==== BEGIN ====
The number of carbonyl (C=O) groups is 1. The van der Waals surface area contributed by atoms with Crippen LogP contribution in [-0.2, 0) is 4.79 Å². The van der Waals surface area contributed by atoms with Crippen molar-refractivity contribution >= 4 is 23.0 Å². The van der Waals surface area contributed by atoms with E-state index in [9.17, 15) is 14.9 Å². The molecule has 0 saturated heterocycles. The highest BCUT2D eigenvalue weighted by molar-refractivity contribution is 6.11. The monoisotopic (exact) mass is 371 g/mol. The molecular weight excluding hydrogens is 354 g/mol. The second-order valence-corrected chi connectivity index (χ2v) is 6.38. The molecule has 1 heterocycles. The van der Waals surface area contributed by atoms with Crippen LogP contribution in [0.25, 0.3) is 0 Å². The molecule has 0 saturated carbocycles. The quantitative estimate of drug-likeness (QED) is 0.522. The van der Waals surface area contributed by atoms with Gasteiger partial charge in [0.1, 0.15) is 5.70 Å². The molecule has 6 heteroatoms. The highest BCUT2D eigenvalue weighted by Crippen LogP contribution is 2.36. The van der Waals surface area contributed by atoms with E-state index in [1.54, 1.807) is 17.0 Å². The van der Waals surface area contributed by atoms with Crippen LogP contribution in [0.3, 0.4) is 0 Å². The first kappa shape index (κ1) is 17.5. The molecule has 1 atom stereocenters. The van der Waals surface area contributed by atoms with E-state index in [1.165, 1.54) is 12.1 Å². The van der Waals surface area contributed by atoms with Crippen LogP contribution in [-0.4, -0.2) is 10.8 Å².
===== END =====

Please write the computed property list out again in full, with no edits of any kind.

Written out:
The number of carbonyl (C=O) groups is 1. The van der Waals surface area contributed by atoms with Crippen LogP contribution in [-0.2, 0) is 4.79 Å². The van der Waals surface area contributed by atoms with Crippen molar-refractivity contribution >= 4 is 23.0 Å². The van der Waals surface area contributed by atoms with E-state index in [9.17, 15) is 14.9 Å². The molecule has 0 saturated heterocycles. The highest BCUT2D eigenvalue weighted by molar-refractivity contribution is 6.11. The monoisotopic (exact) mass is 371 g/mol. The molecular weight excluding hydrogens is 354 g/mol. The second-order valence-corrected chi connectivity index (χ2v) is 6.38. The molecule has 1 heterocycles. The van der Waals surface area contributed by atoms with Crippen LogP contribution in [0.25, 0.3) is 0 Å². The molecule has 0 saturated carbocycles. The quantitative estimate of drug-likeness (QED) is 0.522. The van der Waals surface area contributed by atoms with Gasteiger partial charge in [0.1, 0.15) is 5.70 Å². The molecule has 6 heteroatoms. The highest BCUT2D eigenvalue weighted by Crippen LogP contribution is 2.36. The van der Waals surface area contributed by atoms with E-state index in [1.54, 1.807) is 17.0 Å². The van der Waals surface area contributed by atoms with Crippen LogP contribution in [0.3, 0.4) is 0 Å². The first kappa shape index (κ1) is 17.5. The molecule has 1 atom stereocenters. The van der Waals surface area contributed by atoms with E-state index in [1.165, 1.54) is 12.1 Å². The van der Waals surface area contributed by atoms with Crippen LogP contribution in [-0.4, -0.2) is 10.8 Å².